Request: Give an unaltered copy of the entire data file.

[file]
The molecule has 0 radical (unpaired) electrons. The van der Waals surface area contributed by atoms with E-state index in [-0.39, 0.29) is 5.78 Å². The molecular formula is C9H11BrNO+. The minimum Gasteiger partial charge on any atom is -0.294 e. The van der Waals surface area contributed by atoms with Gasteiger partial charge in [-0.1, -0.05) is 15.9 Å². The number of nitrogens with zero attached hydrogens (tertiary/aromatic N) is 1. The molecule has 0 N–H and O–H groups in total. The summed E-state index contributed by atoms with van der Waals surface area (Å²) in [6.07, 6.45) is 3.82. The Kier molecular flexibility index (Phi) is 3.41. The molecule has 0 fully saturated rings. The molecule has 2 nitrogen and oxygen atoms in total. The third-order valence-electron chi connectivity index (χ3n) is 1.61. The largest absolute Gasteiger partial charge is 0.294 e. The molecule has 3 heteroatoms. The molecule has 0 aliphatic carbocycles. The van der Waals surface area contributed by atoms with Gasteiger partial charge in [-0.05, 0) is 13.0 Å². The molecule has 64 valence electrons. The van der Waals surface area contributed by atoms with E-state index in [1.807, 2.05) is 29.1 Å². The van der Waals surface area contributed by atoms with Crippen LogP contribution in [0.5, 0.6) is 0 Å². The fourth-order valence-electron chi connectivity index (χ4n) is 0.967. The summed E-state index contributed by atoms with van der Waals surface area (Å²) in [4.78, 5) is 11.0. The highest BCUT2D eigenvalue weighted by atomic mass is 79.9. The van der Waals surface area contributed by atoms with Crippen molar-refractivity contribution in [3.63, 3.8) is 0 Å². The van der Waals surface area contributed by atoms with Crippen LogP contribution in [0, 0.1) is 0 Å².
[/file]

The molecule has 0 radical (unpaired) electrons. The van der Waals surface area contributed by atoms with E-state index in [-0.39, 0.29) is 5.78 Å². The molecular formula is C9H11BrNO+. The minimum Gasteiger partial charge on any atom is -0.294 e. The van der Waals surface area contributed by atoms with Gasteiger partial charge in [-0.1, -0.05) is 15.9 Å². The number of nitrogens with zero attached hydrogens (tertiary/aromatic N) is 1. The molecule has 0 N–H and O–H groups in total. The summed E-state index contributed by atoms with van der Waals surface area (Å²) in [6.07, 6.45) is 3.82. The Kier molecular flexibility index (Phi) is 3.41. The molecule has 0 fully saturated rings. The molecule has 2 nitrogen and oxygen atoms in total. The third-order valence-electron chi connectivity index (χ3n) is 1.61. The largest absolute Gasteiger partial charge is 0.294 e. The molecule has 3 heteroatoms. The molecule has 0 aliphatic carbocycles. The van der Waals surface area contributed by atoms with Gasteiger partial charge in [-0.05, 0) is 13.0 Å². The molecule has 64 valence electrons. The van der Waals surface area contributed by atoms with E-state index in [1.807, 2.05) is 29.1 Å². The van der Waals surface area contributed by atoms with Crippen LogP contribution in [0.5, 0.6) is 0 Å². The fourth-order valence-electron chi connectivity index (χ4n) is 0.967. The summed E-state index contributed by atoms with van der Waals surface area (Å²) in [4.78, 5) is 11.0. The highest BCUT2D eigenvalue weighted by atomic mass is 79.9. The van der Waals surface area contributed by atoms with Crippen molar-refractivity contribution in [3.63, 3.8) is 0 Å². The van der Waals surface area contributed by atoms with Crippen LogP contribution in [0, 0.1) is 0 Å².